COLUMBUS – From a volunteer to a construction manager, Jim Hake has devoted his time to Habitat for Humanity since its beginning.
“I enjoy being with the volunteers,” said Jim Hake, construction manager at Habitat for Humanity.
Hake, 69, grew up in a farm 20 miles north of Columbus where he spent learning how to repair equipment and utilize a variety of tools. During his service in the Army in the Vietnam War, he received the Purple Heart from a combat wound to his eye. He returned home and began working in construction, where he has been ever since.
He started out working with a home builder for seven years and a contractor for another three years. At the age of 23, Hake built his own home and is currently working on its remodeling.
In 1979, started his own construction company, Jim’s Home Repair.
His journey with Habitat for Humanity of Columbus began in 2010 with the chapter's first house. The executive director asked Hake asking for his help with the construction. One of the longest serving volunteers, he has helped build six Habitat houses.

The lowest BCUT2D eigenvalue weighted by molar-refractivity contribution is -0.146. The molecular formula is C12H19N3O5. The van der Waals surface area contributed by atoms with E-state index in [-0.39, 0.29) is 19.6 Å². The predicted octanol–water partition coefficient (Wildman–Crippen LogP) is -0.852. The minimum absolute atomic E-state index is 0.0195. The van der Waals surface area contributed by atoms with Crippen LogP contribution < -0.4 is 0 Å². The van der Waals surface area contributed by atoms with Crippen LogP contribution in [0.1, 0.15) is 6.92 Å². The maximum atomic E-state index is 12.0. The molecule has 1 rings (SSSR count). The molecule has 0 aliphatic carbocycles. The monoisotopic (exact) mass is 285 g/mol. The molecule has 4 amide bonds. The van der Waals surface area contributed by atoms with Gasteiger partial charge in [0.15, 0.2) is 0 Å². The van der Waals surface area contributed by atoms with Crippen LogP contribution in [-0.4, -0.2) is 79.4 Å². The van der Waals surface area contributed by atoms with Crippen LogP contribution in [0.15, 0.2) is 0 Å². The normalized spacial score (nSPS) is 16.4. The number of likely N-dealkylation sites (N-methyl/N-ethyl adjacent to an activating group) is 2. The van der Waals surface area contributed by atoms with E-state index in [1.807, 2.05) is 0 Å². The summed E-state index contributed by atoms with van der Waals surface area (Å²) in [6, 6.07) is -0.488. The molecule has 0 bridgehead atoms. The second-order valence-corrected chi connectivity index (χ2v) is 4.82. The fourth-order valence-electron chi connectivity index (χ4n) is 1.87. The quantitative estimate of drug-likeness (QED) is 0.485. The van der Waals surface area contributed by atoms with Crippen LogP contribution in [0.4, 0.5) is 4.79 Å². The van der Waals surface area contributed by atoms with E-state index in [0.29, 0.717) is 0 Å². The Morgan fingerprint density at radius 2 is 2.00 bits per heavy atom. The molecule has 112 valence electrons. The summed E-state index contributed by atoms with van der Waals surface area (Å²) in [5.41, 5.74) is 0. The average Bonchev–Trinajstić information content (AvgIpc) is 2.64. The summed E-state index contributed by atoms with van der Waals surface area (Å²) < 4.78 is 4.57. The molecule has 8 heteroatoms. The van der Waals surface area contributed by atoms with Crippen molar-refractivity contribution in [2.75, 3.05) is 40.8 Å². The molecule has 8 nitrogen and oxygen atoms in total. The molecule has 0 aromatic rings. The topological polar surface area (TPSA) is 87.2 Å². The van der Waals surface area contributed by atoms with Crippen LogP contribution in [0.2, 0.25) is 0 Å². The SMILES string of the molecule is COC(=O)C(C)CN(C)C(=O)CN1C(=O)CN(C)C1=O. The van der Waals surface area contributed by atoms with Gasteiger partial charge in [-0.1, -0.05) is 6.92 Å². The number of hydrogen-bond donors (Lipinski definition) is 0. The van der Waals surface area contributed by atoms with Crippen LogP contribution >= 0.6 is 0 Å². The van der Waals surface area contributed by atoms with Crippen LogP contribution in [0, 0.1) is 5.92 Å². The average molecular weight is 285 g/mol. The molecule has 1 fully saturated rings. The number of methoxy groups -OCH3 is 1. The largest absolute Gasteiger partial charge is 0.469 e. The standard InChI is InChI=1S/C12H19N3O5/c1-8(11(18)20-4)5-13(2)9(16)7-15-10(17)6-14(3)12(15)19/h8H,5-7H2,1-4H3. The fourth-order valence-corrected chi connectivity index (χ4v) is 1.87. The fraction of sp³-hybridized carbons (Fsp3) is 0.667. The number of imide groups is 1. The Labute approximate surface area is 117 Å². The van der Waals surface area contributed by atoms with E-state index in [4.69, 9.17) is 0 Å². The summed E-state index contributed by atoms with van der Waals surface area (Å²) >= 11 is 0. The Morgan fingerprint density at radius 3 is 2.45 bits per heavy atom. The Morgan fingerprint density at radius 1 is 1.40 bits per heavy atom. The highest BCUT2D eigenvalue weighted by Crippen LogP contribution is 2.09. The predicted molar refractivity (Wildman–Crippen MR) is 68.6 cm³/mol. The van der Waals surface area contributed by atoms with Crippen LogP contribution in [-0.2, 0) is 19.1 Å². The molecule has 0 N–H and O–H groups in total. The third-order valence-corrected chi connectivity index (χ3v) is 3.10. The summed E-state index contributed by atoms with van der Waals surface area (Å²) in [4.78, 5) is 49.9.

Early this year he was named construction manager for the chapter, which is preparing to build a house beginning at the end of March. This will be his first year leading a project.
Hake enjoys the challenges each project provides and the people he meets along the way. He has to balance his time between his own business and working with the organization. Nonetheless, bouncing around both jobs is not an issue for Hake.
“I have been in business for myself for 39 years and it is hard to say no,” Hake said.
As the construction manager, Hake wants to bring in new floor plans for houses and expand their design size to accommodate bigger families.
He is looking forward to retirement in two years and hopes to bring in an apprentice “to take under his wing.”
“I want somebody with me when we start building two houses next year so that they understand how to take over,” Hake said.
Hake said he and his wife, Karen, are hard workers. They’ve spent most of their lives working. Karen recently retired from her position as the Platte County Bookmobile librarian after 50 years. She has also made contributions to Habitat for Humanity by preparing meals for the volunteers.
“She’s an excellent cook,” Hake said.
During his retirement, Hake plans to spend his time traveling. Lori Peters, executive director of Habitat for Humanity said that Hake will be a tough person to replace.
“I kind of want to enjoy myself for a little bit,” Hake said.